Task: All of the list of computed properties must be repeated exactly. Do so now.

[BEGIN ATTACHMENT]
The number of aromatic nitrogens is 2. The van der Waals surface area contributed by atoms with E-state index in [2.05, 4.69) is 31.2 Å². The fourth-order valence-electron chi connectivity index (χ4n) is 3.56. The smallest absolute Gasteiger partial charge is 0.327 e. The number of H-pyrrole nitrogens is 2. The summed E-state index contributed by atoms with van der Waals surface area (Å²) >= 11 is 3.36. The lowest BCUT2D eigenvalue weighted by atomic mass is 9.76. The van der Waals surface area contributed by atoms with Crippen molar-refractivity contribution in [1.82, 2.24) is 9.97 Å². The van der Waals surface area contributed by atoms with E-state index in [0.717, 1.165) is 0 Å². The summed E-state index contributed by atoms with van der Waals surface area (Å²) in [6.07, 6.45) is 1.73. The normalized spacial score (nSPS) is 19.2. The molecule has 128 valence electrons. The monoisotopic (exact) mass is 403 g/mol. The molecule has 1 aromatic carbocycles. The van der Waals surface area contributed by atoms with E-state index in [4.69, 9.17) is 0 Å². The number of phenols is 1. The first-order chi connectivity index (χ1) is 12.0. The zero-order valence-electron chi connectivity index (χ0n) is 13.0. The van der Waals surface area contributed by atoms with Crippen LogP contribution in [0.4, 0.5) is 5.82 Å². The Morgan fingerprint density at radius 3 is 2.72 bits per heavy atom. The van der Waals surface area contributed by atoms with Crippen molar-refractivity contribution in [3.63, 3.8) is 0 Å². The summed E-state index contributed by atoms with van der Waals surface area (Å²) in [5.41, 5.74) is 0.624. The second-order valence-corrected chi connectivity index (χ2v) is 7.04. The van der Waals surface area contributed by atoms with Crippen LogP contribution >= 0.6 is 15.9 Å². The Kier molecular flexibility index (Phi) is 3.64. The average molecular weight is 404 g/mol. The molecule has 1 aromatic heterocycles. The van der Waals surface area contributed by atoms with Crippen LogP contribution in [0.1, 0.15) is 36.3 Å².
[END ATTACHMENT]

The number of aromatic nitrogens is 2. The van der Waals surface area contributed by atoms with E-state index in [2.05, 4.69) is 31.2 Å². The fourth-order valence-electron chi connectivity index (χ4n) is 3.56. The smallest absolute Gasteiger partial charge is 0.327 e. The number of H-pyrrole nitrogens is 2. The summed E-state index contributed by atoms with van der Waals surface area (Å²) >= 11 is 3.36. The lowest BCUT2D eigenvalue weighted by atomic mass is 9.76. The van der Waals surface area contributed by atoms with Crippen molar-refractivity contribution in [1.82, 2.24) is 9.97 Å². The van der Waals surface area contributed by atoms with E-state index in [0.717, 1.165) is 0 Å². The summed E-state index contributed by atoms with van der Waals surface area (Å²) in [6.07, 6.45) is 1.73. The normalized spacial score (nSPS) is 19.2. The molecule has 128 valence electrons. The monoisotopic (exact) mass is 403 g/mol. The molecule has 1 aromatic carbocycles. The van der Waals surface area contributed by atoms with E-state index in [4.69, 9.17) is 0 Å². The number of phenols is 1. The first-order chi connectivity index (χ1) is 12.0. The zero-order valence-electron chi connectivity index (χ0n) is 13.0. The van der Waals surface area contributed by atoms with Crippen LogP contribution in [0.4, 0.5) is 5.82 Å². The Morgan fingerprint density at radius 3 is 2.72 bits per heavy atom. The van der Waals surface area contributed by atoms with Crippen molar-refractivity contribution in [3.63, 3.8) is 0 Å². The summed E-state index contributed by atoms with van der Waals surface area (Å²) in [5.41, 5.74) is 0.624. The second-order valence-corrected chi connectivity index (χ2v) is 7.04. The van der Waals surface area contributed by atoms with Crippen LogP contribution >= 0.6 is 15.9 Å². The Kier molecular flexibility index (Phi) is 3.64. The average molecular weight is 404 g/mol. The molecule has 1 aromatic heterocycles. The van der Waals surface area contributed by atoms with Crippen LogP contribution in [0.1, 0.15) is 36.3 Å².